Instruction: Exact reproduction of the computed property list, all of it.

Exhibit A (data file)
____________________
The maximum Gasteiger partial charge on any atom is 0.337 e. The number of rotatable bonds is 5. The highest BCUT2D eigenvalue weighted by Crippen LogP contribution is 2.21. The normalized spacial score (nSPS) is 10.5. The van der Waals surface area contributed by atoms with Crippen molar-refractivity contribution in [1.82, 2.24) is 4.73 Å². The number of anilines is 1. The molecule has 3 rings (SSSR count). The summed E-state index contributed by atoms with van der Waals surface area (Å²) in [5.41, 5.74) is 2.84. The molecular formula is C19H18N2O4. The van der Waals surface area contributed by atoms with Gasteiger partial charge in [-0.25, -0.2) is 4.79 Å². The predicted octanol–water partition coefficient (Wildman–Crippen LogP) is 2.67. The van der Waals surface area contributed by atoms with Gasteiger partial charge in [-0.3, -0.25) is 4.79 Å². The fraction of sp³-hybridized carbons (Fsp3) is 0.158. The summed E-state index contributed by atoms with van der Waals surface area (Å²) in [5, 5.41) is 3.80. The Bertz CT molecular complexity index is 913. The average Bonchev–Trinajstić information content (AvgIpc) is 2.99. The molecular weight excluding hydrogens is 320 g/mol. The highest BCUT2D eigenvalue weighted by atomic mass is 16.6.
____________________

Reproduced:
The maximum Gasteiger partial charge on any atom is 0.337 e. The number of rotatable bonds is 5. The highest BCUT2D eigenvalue weighted by Crippen LogP contribution is 2.21. The normalized spacial score (nSPS) is 10.5. The van der Waals surface area contributed by atoms with Crippen molar-refractivity contribution in [1.82, 2.24) is 4.73 Å². The number of anilines is 1. The molecule has 3 rings (SSSR count). The summed E-state index contributed by atoms with van der Waals surface area (Å²) in [5.41, 5.74) is 2.84. The molecular formula is C19H18N2O4. The van der Waals surface area contributed by atoms with Gasteiger partial charge in [-0.25, -0.2) is 4.79 Å². The predicted octanol–water partition coefficient (Wildman–Crippen LogP) is 2.67. The van der Waals surface area contributed by atoms with Gasteiger partial charge in [-0.3, -0.25) is 4.79 Å². The fraction of sp³-hybridized carbons (Fsp3) is 0.158. The summed E-state index contributed by atoms with van der Waals surface area (Å²) in [5, 5.41) is 3.80. The Bertz CT molecular complexity index is 913. The average Bonchev–Trinajstić information content (AvgIpc) is 2.99. The molecular weight excluding hydrogens is 320 g/mol. The highest BCUT2D eigenvalue weighted by atomic mass is 16.6.